Issam Sa’ad is now Director of the Palestine Dialogue Center (PDC). For the past twenty years, he has been coordinating and directing coexistence initiatives and peace dialogue between Palestinians and Israelis. He’s organized numerous conferences all over the world, including the US. PDC has conducted seminars attended by hundreds of Palestinian leaders as well as other workshops, meetings and discussions. Issam has created safe spaces for dialogue for hundreds of Israeli and Palestinian children. And as their Wikipedia page states, the PDC is strongly committed to the principle of dialogue as the method of dealing with all issues.
You will see almost no coverage about him in the media. His presence online is virtually nil. He collects donations the old-fashioned way, through word of mouth. This man risks his life every day to bring Israeli and Palestinian children together so that they can learn about how much they have in common.
So, if someone asks you if it’s hard to bring peace between Arabs and Jews, tell them it’s a piece of cake.
One piece of cake did it. That, and a few good words.
A few good words can change a life. And one transformed life can change many lives. And many changed lives can change the world. Issam is living proof of that, and our group was so fortunate to meet him. And, but for one kind Israeli woman who brought him dessert, his life and the lives of many others, would be very different – and who knows how many of the people that he has touched might otherwise have been killed – or killed others.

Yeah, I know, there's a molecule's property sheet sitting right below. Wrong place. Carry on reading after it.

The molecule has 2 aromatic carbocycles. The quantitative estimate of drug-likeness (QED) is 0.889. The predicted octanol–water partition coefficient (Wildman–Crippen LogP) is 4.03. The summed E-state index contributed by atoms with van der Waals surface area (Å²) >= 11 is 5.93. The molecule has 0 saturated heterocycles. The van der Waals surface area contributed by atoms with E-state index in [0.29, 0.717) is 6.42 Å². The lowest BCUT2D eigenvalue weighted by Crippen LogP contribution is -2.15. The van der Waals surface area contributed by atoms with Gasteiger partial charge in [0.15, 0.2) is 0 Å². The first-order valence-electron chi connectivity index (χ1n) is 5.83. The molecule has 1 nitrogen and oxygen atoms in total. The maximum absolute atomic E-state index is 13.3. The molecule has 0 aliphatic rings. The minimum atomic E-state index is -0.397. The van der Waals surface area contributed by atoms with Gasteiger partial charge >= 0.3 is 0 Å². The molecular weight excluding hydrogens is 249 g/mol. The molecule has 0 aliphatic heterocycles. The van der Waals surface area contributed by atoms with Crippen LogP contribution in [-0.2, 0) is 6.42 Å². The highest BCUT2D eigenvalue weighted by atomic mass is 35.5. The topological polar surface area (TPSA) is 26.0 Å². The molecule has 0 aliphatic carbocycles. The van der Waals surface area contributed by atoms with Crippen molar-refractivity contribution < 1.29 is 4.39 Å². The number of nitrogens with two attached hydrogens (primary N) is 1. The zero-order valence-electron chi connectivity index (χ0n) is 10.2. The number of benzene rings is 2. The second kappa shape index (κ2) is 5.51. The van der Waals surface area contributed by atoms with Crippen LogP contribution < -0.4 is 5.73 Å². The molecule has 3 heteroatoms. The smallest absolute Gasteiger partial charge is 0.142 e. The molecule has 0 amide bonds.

I’ve been speaking about how this is the Hebrew year Tav Shin Ayin Tet – 5779 – and that the Hebrew letter Tet stands for “Tov,” which means to be good and kind. My charge to all of us is that we dedicate ourselves being extra good this year – that this be a year for a personal “Tet Offensive.” An offensive of kindness, and that begins with a good word – a Milah tova.
We need to talk – and listen – sensitively, constructively, with full awareness of the impact of our words. We need to be mindful speakers.
Here’s an easy test of how mindfully we communicate. Can you recall the first words you spoke this morning?
I can. And they were: “Do you want to go out?” “Good girl….”
It’s pretty much the first thing I say every day, to Chloe.
Earlier this year, scientists at the University of York demonstrated that the way we speak to our canine friends is important in relationship-building between pet and owner, similar to the way that ‘baby-talk’ is to bonding between a baby and an adult. Even with dogs, words matter.
Speaking of animals, last June, we lost one of the greatest communicators ever to walk this earth. Greater than Churchill or Edward R. Murrow. Greater even than Oprah Winfrey. I’m speaking of course of Koko, the gorilla who had a vocabulary of 2,000 words of English, nearly ten times that of your average 3-year old – and her tenderness showed people how loving a gorilla can be.